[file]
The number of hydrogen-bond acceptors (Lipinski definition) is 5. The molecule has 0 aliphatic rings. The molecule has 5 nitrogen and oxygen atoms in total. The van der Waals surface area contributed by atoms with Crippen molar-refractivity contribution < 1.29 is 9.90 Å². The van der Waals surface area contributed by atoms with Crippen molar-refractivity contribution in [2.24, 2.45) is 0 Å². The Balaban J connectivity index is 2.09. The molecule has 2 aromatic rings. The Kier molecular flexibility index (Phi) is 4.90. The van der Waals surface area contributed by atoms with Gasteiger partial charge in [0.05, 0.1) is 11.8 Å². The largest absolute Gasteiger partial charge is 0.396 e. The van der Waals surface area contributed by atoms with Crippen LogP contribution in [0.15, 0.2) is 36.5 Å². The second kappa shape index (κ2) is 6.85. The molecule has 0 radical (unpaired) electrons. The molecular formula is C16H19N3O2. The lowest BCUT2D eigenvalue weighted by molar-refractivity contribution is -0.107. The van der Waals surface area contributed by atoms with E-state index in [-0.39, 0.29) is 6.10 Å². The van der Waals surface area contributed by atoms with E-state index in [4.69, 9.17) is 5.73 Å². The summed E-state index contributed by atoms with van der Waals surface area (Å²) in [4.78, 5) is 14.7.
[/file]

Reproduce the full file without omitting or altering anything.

The number of hydrogen-bond acceptors (Lipinski definition) is 5. The molecule has 0 aliphatic rings. The molecule has 5 nitrogen and oxygen atoms in total. The van der Waals surface area contributed by atoms with Crippen molar-refractivity contribution < 1.29 is 9.90 Å². The van der Waals surface area contributed by atoms with Crippen molar-refractivity contribution in [2.24, 2.45) is 0 Å². The Balaban J connectivity index is 2.09. The molecule has 2 aromatic rings. The Kier molecular flexibility index (Phi) is 4.90. The van der Waals surface area contributed by atoms with Gasteiger partial charge in [0.05, 0.1) is 11.8 Å². The largest absolute Gasteiger partial charge is 0.396 e. The van der Waals surface area contributed by atoms with Crippen LogP contribution in [0.15, 0.2) is 36.5 Å². The second kappa shape index (κ2) is 6.85. The molecule has 0 radical (unpaired) electrons. The molecular formula is C16H19N3O2. The lowest BCUT2D eigenvalue weighted by molar-refractivity contribution is -0.107. The van der Waals surface area contributed by atoms with E-state index in [-0.39, 0.29) is 6.10 Å². The van der Waals surface area contributed by atoms with E-state index in [4.69, 9.17) is 5.73 Å². The summed E-state index contributed by atoms with van der Waals surface area (Å²) in [4.78, 5) is 14.7.